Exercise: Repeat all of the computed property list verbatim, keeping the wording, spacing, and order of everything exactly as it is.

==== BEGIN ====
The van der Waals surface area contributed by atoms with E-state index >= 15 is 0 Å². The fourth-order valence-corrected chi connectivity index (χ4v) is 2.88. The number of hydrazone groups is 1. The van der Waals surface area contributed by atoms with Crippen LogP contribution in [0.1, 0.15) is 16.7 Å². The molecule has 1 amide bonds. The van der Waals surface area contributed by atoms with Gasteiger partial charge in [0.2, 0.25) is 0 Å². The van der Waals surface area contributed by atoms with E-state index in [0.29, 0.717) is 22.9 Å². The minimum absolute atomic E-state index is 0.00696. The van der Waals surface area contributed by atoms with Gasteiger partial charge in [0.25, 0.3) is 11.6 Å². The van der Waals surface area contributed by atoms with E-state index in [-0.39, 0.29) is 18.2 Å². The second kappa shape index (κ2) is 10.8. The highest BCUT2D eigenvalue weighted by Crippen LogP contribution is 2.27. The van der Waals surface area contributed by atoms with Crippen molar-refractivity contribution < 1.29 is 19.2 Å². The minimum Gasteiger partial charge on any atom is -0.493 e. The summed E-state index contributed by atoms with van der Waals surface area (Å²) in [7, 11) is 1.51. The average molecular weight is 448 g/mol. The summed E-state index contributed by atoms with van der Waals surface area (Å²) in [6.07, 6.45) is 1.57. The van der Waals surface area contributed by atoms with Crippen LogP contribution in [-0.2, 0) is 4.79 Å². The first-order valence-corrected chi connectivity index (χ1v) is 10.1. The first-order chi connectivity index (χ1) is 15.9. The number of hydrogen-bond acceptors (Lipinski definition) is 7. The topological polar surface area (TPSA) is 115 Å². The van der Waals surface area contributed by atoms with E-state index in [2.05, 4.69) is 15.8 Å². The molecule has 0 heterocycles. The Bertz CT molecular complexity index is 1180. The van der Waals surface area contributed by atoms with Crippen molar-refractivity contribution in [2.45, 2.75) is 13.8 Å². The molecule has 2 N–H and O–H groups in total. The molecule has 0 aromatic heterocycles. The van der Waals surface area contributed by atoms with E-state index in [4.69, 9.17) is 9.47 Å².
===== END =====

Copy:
The van der Waals surface area contributed by atoms with E-state index >= 15 is 0 Å². The fourth-order valence-corrected chi connectivity index (χ4v) is 2.88. The number of hydrazone groups is 1. The van der Waals surface area contributed by atoms with Crippen LogP contribution in [0.1, 0.15) is 16.7 Å². The molecule has 1 amide bonds. The van der Waals surface area contributed by atoms with Gasteiger partial charge in [0.2, 0.25) is 0 Å². The van der Waals surface area contributed by atoms with E-state index in [0.29, 0.717) is 22.9 Å². The minimum absolute atomic E-state index is 0.00696. The van der Waals surface area contributed by atoms with Gasteiger partial charge in [0.25, 0.3) is 11.6 Å². The van der Waals surface area contributed by atoms with E-state index in [-0.39, 0.29) is 18.2 Å². The second kappa shape index (κ2) is 10.8. The highest BCUT2D eigenvalue weighted by Crippen LogP contribution is 2.27. The van der Waals surface area contributed by atoms with Crippen molar-refractivity contribution < 1.29 is 19.2 Å². The minimum Gasteiger partial charge on any atom is -0.493 e. The summed E-state index contributed by atoms with van der Waals surface area (Å²) in [7, 11) is 1.51. The average molecular weight is 448 g/mol. The summed E-state index contributed by atoms with van der Waals surface area (Å²) in [6.07, 6.45) is 1.57. The van der Waals surface area contributed by atoms with Crippen LogP contribution in [-0.2, 0) is 4.79 Å². The first-order valence-corrected chi connectivity index (χ1v) is 10.1. The first-order chi connectivity index (χ1) is 15.9. The number of hydrogen-bond acceptors (Lipinski definition) is 7. The topological polar surface area (TPSA) is 115 Å². The van der Waals surface area contributed by atoms with E-state index in [2.05, 4.69) is 15.8 Å². The molecule has 0 heterocycles. The Bertz CT molecular complexity index is 1180. The van der Waals surface area contributed by atoms with Crippen molar-refractivity contribution in [2.45, 2.75) is 13.8 Å². The molecule has 2 N–H and O–H groups in total. The molecule has 0 aromatic heterocycles. The van der Waals surface area contributed by atoms with E-state index in [4.69, 9.17) is 9.47 Å².